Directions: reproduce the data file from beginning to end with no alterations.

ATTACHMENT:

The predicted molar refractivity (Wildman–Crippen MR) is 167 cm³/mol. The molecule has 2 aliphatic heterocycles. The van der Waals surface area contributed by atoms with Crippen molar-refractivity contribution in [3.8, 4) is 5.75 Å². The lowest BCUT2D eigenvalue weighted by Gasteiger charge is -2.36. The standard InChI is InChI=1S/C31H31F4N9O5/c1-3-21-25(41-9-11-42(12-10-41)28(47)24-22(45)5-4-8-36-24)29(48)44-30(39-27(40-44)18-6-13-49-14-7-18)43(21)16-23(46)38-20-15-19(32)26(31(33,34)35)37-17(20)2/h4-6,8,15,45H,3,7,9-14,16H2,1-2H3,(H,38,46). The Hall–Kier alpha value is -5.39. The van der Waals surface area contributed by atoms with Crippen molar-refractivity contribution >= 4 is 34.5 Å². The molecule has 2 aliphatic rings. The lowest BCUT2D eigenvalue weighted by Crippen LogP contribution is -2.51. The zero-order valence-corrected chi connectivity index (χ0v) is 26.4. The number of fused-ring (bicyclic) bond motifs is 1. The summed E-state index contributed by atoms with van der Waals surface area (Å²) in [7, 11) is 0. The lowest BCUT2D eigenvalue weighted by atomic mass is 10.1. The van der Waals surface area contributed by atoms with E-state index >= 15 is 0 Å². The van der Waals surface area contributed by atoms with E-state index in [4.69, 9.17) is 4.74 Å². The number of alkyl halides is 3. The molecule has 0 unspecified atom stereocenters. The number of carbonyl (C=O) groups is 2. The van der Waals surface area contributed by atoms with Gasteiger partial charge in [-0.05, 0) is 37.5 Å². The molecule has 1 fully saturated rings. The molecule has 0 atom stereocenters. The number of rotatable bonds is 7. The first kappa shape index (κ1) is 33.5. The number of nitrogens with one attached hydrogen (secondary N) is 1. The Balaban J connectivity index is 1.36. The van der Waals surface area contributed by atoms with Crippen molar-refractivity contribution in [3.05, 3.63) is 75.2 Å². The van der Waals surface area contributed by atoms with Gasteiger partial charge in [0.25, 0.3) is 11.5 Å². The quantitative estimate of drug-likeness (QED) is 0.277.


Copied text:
The predicted molar refractivity (Wildman–Crippen MR) is 167 cm³/mol. The molecule has 2 aliphatic heterocycles. The van der Waals surface area contributed by atoms with Crippen molar-refractivity contribution in [3.8, 4) is 5.75 Å². The lowest BCUT2D eigenvalue weighted by Gasteiger charge is -2.36. The standard InChI is InChI=1S/C31H31F4N9O5/c1-3-21-25(41-9-11-42(12-10-41)28(47)24-22(45)5-4-8-36-24)29(48)44-30(39-27(40-44)18-6-13-49-14-7-18)43(21)16-23(46)38-20-15-19(32)26(31(33,34)35)37-17(20)2/h4-6,8,15,45H,3,7,9-14,16H2,1-2H3,(H,38,46). The Hall–Kier alpha value is -5.39. The van der Waals surface area contributed by atoms with Crippen molar-refractivity contribution >= 4 is 34.5 Å². The molecule has 2 aliphatic rings. The lowest BCUT2D eigenvalue weighted by Crippen LogP contribution is -2.51. The zero-order valence-corrected chi connectivity index (χ0v) is 26.4. The number of fused-ring (bicyclic) bond motifs is 1. The summed E-state index contributed by atoms with van der Waals surface area (Å²) in [7, 11) is 0. The lowest BCUT2D eigenvalue weighted by atomic mass is 10.1. The van der Waals surface area contributed by atoms with E-state index >= 15 is 0 Å². The van der Waals surface area contributed by atoms with E-state index in [4.69, 9.17) is 4.74 Å². The number of alkyl halides is 3. The molecule has 0 unspecified atom stereocenters. The number of carbonyl (C=O) groups is 2. The van der Waals surface area contributed by atoms with Gasteiger partial charge in [-0.05, 0) is 37.5 Å². The molecule has 1 fully saturated rings. The molecule has 0 atom stereocenters. The number of rotatable bonds is 7. The first kappa shape index (κ1) is 33.5. The number of nitrogens with one attached hydrogen (secondary N) is 1. The Balaban J connectivity index is 1.36. The van der Waals surface area contributed by atoms with Crippen molar-refractivity contribution in [3.05, 3.63) is 75.2 Å². The van der Waals surface area contributed by atoms with Gasteiger partial charge in [0.25, 0.3) is 11.5 Å². The quantitative estimate of drug-likeness (QED) is 0.277.